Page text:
The answer depends on whether these figures reflect purely voluntary decisions or more insidious, albeit informal, barriers. Here the answers became more complex. Are women simply not as attracted to the profession in the same numbers as men? Are they – as many suggested – affected by family and child-rearing pressures as they hit their 30s, the age when most directors make their first feature? Are there also subtle, psychological pressures on women? When Campion became the first women to win the top prize at Cannes with The Piano, she became a potent role model for local women filmmakers. There are others, especially Shortland and veteran Gillian Armstrong (My Brilliant Career; Little Women). But our young male directors have a dozen or more successful Australians of their gender to look up to, and literally hundreds of great directors throughout cinema history.

Beside the inevitable questions of social equity are important aesthetic considerations. If half the world’s population is discouraged, for whatever reasons, from forging ahead into filmmaking careers, the cinema world is robbed of variety, significant new talent and innovative ideas. Its insights into the human condition remain narrower than they might be.

Directing some of the most memorable, distinctive titles released last year were Australia’s Cate Shortland (Lore), Lebanon’s Nadine Labaki (Where Do We Go Now?) and France’s Maiwenn, Celine Sciamma and Mia Hansen-Love respectively with Polisse, Tomboy and Goodbye, First Love, all with stories focused on female characters. Polisse illustrates how a female sensibility can bring freshness to an over-familiar genre, the police procedural, by focusing on the work of a child protection unit. Tomboy, a quiet masterpiece about a pre-pubescent girl passing herself off as a boy, was distinctively feminine in its viewpoint and intimacy. Lore showed a teenage girl forced to take leadership of her siblings in Germany at the end of World War II, and Labaki’s film humorously imagined a village’s women attempting to prevent their men from getting dragged into another civil war.

Clearly some male directors have a gift for telling female stories – Ingmar Bergman and Eric Rohmer spring to mind. One of the most critically acclaimed independent US films of last year, Beasts of the Southern Wild, is told from the viewpoint of a young girl, yet directed with keen sensitivity by a male, Benh Zeitlin (note though it has a female co-writer, Lucy Alibar, who also wrote the play on which it’s based).

Nonetheless according to a Sundance Institute study of filmmakers who had films screened at that festival between 2002 and 2012, “female directors are more likely to feature girls and women on screen than male directors. This is true in both top-grossing films and critically acclaimed projects nominated for best picture Academy Awards over a 30-year period. It is often as true for women producers as it is for women directors.” The study’s authors also concluded that “female producers and directors affect not only the prevalence of girls and women on screen, they also impact the very nature of a story, or the way in which a story is told. Examining more than 900 motion pictures, one study found that violence, guns/weapons, and blood/gore were less likely to be depicted when women were directing or producing, and thought-provoking topics were more likely to appear.”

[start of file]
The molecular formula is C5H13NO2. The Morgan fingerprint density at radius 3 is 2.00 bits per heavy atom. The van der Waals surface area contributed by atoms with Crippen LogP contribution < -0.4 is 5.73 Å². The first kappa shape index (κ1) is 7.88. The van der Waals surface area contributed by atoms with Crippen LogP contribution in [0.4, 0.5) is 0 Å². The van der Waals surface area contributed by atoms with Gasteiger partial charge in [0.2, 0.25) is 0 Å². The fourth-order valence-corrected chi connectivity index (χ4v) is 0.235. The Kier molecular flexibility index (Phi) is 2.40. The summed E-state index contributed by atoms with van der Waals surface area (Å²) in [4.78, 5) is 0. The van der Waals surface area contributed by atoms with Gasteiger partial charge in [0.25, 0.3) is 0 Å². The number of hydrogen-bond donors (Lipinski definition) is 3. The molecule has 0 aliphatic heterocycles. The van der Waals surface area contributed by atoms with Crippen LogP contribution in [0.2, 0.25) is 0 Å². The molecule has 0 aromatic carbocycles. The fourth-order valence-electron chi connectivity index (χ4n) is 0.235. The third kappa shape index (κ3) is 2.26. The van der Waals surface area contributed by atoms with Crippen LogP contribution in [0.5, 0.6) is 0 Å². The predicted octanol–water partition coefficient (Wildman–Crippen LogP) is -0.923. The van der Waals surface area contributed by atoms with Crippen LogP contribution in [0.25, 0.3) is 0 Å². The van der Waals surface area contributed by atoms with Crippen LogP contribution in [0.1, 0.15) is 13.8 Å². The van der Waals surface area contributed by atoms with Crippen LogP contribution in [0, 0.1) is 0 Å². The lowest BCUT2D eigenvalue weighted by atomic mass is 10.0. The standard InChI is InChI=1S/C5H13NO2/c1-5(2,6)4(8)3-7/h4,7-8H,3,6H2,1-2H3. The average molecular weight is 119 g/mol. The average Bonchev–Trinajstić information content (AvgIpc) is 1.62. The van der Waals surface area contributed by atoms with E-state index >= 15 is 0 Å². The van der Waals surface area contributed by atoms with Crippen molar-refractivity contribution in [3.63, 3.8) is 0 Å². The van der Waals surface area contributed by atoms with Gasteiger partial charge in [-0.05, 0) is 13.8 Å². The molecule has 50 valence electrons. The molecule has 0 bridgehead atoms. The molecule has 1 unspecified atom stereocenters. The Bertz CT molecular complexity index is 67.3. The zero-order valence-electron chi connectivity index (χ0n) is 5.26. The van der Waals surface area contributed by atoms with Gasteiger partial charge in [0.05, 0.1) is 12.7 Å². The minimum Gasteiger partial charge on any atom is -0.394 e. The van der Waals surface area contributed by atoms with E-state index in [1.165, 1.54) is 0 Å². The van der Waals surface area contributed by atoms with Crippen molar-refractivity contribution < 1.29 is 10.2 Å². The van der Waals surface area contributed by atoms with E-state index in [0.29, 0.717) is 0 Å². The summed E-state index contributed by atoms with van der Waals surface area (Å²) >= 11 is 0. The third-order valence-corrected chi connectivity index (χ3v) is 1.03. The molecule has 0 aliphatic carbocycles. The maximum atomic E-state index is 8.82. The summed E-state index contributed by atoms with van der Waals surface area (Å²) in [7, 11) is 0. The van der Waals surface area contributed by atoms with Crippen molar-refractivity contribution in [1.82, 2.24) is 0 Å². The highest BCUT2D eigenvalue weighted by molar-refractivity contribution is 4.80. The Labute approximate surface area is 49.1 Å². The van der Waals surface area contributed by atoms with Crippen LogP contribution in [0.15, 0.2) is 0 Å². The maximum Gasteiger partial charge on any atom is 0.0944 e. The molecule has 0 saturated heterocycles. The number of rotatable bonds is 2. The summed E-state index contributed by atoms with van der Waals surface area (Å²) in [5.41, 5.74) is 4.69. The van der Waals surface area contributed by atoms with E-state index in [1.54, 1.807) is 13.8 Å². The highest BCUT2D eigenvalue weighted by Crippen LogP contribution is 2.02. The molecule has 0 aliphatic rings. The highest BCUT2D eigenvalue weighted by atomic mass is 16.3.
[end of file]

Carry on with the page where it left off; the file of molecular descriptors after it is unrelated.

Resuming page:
So why the lower numbers, here and elsewhere? Local women professionals offer wide-ranging speculations based on personal experience. Director Christina Andreef (Soft Fruit) says despite women being “socialised to be leaders these days, by school and by parents”, they can have confidence issues on set. “I read something Jane Campion wrote, that women have to get on their suits and armour and get over their sensitivities,” Andreef says. “One of the best outcomes for female filmmakers is realising you don’t have to be popular in that playground way. I think men can shrug off the workplace stress that comes with the need to assert that things go in a certain way. On film sets these do test you, but that’s probably true of most first-time filmmakers. But I think women can’t take it on the chin so easily. It is a particularly feminine thing, about not liking to be disliked.”

Jennifer Kent, working on her debut feature The Babadook, a horror story with a feminine twist, says she has felt no bias against her becoming a filmmaker here. But many people tell her it’s weird for a woman to be interested in horror. Also, “crews are used to taking directions from men, but not so much from women. I got to the point where I thought, ‘Oh, f . . k it, I don’t care.’ Women are not socialised into being in positions of control where you’re making decisions. You can’t be worried about the opinions of people around you.”